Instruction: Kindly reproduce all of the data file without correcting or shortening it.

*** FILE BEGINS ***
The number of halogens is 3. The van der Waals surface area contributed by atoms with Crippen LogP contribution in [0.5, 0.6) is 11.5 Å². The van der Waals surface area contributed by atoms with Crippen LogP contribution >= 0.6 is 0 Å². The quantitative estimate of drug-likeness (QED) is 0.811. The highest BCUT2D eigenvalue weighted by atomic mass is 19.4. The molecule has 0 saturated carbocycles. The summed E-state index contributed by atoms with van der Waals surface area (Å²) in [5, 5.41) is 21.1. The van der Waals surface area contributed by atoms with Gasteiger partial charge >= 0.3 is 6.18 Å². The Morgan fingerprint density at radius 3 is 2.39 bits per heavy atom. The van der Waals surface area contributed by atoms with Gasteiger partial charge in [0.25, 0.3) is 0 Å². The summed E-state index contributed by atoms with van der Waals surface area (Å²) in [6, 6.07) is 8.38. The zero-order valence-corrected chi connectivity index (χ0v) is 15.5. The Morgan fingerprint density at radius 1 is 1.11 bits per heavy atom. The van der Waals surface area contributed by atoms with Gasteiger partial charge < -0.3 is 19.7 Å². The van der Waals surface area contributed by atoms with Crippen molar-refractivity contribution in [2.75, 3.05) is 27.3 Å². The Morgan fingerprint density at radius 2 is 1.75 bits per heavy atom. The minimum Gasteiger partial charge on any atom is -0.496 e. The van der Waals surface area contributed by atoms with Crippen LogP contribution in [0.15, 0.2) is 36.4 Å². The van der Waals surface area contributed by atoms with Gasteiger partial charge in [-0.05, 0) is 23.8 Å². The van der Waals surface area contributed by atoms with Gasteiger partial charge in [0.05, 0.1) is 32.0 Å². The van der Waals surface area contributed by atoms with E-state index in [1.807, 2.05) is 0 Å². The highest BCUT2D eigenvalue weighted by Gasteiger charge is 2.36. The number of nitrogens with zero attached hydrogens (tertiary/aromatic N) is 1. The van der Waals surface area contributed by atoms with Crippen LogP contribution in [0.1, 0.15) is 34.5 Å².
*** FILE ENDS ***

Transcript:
The number of halogens is 3. The van der Waals surface area contributed by atoms with Crippen LogP contribution in [0.5, 0.6) is 11.5 Å². The van der Waals surface area contributed by atoms with Crippen LogP contribution >= 0.6 is 0 Å². The quantitative estimate of drug-likeness (QED) is 0.811. The highest BCUT2D eigenvalue weighted by atomic mass is 19.4. The molecule has 0 saturated carbocycles. The summed E-state index contributed by atoms with van der Waals surface area (Å²) in [5, 5.41) is 21.1. The van der Waals surface area contributed by atoms with Gasteiger partial charge >= 0.3 is 6.18 Å². The Morgan fingerprint density at radius 3 is 2.39 bits per heavy atom. The van der Waals surface area contributed by atoms with Gasteiger partial charge in [0.25, 0.3) is 0 Å². The summed E-state index contributed by atoms with van der Waals surface area (Å²) in [6, 6.07) is 8.38. The zero-order valence-corrected chi connectivity index (χ0v) is 15.5. The Morgan fingerprint density at radius 1 is 1.11 bits per heavy atom. The van der Waals surface area contributed by atoms with Gasteiger partial charge < -0.3 is 19.7 Å². The van der Waals surface area contributed by atoms with Crippen molar-refractivity contribution in [2.75, 3.05) is 27.3 Å². The Morgan fingerprint density at radius 2 is 1.75 bits per heavy atom. The minimum Gasteiger partial charge on any atom is -0.496 e. The van der Waals surface area contributed by atoms with Crippen LogP contribution in [0.15, 0.2) is 36.4 Å². The van der Waals surface area contributed by atoms with Gasteiger partial charge in [-0.05, 0) is 23.8 Å². The van der Waals surface area contributed by atoms with Gasteiger partial charge in [0.05, 0.1) is 32.0 Å². The van der Waals surface area contributed by atoms with E-state index in [1.807, 2.05) is 0 Å². The highest BCUT2D eigenvalue weighted by Gasteiger charge is 2.36. The number of nitrogens with zero attached hydrogens (tertiary/aromatic N) is 1. The van der Waals surface area contributed by atoms with Crippen LogP contribution in [0.1, 0.15) is 34.5 Å².